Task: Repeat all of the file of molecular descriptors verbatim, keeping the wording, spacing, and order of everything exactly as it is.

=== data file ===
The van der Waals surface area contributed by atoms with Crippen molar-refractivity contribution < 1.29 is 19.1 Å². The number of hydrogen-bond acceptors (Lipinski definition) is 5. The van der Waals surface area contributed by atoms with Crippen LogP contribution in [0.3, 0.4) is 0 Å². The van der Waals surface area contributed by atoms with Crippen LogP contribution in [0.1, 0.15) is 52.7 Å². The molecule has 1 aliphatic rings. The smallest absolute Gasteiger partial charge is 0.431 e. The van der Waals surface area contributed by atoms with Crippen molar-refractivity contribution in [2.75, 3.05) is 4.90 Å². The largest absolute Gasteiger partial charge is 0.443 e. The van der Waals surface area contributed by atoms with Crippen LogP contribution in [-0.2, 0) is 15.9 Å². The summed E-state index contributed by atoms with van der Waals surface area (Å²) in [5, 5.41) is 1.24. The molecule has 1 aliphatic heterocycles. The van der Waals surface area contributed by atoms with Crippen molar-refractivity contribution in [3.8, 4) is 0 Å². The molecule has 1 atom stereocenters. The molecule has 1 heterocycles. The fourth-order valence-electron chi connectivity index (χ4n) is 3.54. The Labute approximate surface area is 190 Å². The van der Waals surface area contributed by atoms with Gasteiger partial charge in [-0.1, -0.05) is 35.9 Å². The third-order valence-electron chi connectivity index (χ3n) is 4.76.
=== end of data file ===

The van der Waals surface area contributed by atoms with Crippen molar-refractivity contribution < 1.29 is 19.1 Å². The number of hydrogen-bond acceptors (Lipinski definition) is 5. The van der Waals surface area contributed by atoms with Crippen LogP contribution in [0.3, 0.4) is 0 Å². The van der Waals surface area contributed by atoms with Crippen LogP contribution in [0.1, 0.15) is 52.7 Å². The molecule has 1 aliphatic rings. The smallest absolute Gasteiger partial charge is 0.431 e. The van der Waals surface area contributed by atoms with Crippen molar-refractivity contribution in [2.75, 3.05) is 4.90 Å². The largest absolute Gasteiger partial charge is 0.443 e. The van der Waals surface area contributed by atoms with Crippen LogP contribution in [-0.2, 0) is 15.9 Å². The summed E-state index contributed by atoms with van der Waals surface area (Å²) in [5, 5.41) is 1.24. The molecule has 1 aliphatic heterocycles. The van der Waals surface area contributed by atoms with Crippen molar-refractivity contribution in [3.8, 4) is 0 Å². The molecule has 1 atom stereocenters. The molecule has 1 heterocycles. The fourth-order valence-electron chi connectivity index (χ4n) is 3.54. The Labute approximate surface area is 190 Å². The van der Waals surface area contributed by atoms with Gasteiger partial charge in [-0.1, -0.05) is 35.9 Å². The third-order valence-electron chi connectivity index (χ3n) is 4.76.